World Language Structures
Language and Linguistics
Undergraduate: Level 6
Sunday 17 January 2021
Friday 26 March 2021
27 May 2020
Requisites for this module
This module explores syntax from a cross-linguistic perspective and provides students with a deeper understanding of syntactic variation. We examine key concepts of grammatical organization as it is exhibited in the languages of the world. We look at syntactic variation, as well as the limits which seem to operate on this variation. We will explore a number of categories and concepts which are challenged when data from a broader range of languages is taken into consideration.
• To introduce students to the key goals and motivation behind cross-linguistic syntactic analysis
• To stimulate student’s interest in cross-linguistic variation
• To provide students with an understanding of syntactic variation in the world’s languages
• To equip students with the skills of syntactic analysis using data from a range of languages
• To develop students’ skills of syntactic argumentation
By the end of the module, students should be able to:
• Engage with key issues and concepts in grammatical analysis
• Understand the goal of enquiry in syntax from a cross-linguistic perspective
• Explore syntactic variation (and its limits) found in the world’s languages
• Analyse syntactic data from a range of languages
• Use data to support argumentation
1. Lexical categories
2. Encoding grammatical relations
4. Valency changing
5. Head-marking and dependent-marking languages
6. Tense-aspect-mood, modality
7. Sentence types
9. Information structure
10. Language universals
The two-hour session will combine lecture and practical tasks.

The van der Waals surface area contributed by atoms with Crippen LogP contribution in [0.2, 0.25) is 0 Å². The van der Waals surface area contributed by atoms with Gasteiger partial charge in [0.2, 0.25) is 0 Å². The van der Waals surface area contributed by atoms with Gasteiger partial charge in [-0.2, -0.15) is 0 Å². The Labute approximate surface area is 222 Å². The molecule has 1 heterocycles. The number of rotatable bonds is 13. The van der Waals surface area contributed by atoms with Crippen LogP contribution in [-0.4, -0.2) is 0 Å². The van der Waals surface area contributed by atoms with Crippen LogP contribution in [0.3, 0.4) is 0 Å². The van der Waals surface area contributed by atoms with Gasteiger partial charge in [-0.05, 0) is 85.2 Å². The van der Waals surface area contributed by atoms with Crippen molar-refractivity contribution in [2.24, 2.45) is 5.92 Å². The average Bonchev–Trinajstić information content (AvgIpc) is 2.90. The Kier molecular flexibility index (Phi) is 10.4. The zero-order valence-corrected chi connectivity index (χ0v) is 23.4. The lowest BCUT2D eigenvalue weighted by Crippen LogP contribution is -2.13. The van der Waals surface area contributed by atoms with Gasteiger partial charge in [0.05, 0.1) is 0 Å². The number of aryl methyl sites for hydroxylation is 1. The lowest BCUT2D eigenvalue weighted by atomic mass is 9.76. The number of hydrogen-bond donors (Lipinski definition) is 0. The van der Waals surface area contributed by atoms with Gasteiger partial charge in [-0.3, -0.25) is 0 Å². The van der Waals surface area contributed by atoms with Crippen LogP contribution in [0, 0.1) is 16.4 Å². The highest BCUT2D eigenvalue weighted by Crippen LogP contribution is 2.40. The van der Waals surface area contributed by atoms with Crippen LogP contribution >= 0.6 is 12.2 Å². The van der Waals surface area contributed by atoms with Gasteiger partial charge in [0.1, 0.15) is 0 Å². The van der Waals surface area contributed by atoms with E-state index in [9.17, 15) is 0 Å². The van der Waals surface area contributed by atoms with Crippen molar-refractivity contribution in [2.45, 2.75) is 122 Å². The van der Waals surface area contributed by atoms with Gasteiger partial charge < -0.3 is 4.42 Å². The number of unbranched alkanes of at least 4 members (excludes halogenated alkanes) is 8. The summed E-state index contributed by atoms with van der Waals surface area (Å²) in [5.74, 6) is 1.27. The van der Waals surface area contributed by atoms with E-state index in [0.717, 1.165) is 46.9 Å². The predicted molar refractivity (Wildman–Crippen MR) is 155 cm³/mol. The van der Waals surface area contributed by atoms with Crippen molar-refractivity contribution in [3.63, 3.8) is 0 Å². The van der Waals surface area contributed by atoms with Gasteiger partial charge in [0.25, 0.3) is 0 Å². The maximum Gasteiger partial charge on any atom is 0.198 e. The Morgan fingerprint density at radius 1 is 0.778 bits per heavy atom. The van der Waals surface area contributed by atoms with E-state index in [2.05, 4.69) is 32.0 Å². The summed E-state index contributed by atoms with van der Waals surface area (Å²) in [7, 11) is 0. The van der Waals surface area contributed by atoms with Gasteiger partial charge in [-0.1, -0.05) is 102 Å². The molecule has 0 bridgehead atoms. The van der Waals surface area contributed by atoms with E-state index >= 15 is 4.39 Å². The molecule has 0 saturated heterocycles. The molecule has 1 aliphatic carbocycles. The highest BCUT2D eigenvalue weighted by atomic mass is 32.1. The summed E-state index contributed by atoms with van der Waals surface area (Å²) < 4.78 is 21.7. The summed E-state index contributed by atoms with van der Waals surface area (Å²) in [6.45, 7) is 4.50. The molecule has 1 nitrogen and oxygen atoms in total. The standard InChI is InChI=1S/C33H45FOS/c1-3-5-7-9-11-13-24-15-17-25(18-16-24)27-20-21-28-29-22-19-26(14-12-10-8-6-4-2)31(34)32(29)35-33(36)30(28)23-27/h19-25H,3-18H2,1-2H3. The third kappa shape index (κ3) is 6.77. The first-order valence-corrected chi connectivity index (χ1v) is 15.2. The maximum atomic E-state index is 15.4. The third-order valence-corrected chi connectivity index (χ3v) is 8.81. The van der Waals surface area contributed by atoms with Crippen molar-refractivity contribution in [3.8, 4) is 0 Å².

- Asya Pereltsvaig. (2017) Languages of the World: Cambridge University Press.
- Tallerman, Maggie. (2015) Understanding syntax, New York: Routledge.
- Song, Jae Jung. (2001) Linguistic typology: morphology and syntax, New York: Longman.
The above list is indicative of the essential reading for the course. The library makes provision for all reading list items, with digital provision where possible, and these resources are shared between students. Further reading can be obtained from this module's reading list.
Assessment items, weightings and deadlines
|Coursework / exam
Module supervisor and teaching staff
Dr Hannah Gibson, email: email@example.com.
Dr Hannah Gibson
Dr Hannah Gibson, Office: 4.127, Telephone: 01206 872227, Email:firstname.lastname@example.org
Dr Christopher Lucas
University of London
Senior Lecturer in Arabic Linguistics
Available via Moodle
Of 935 hours, 0 (0%) hours available to students:
935 hours not recorded due to service coverage or fault;
0 hours not recorded due to opt-out by lecturer(s).
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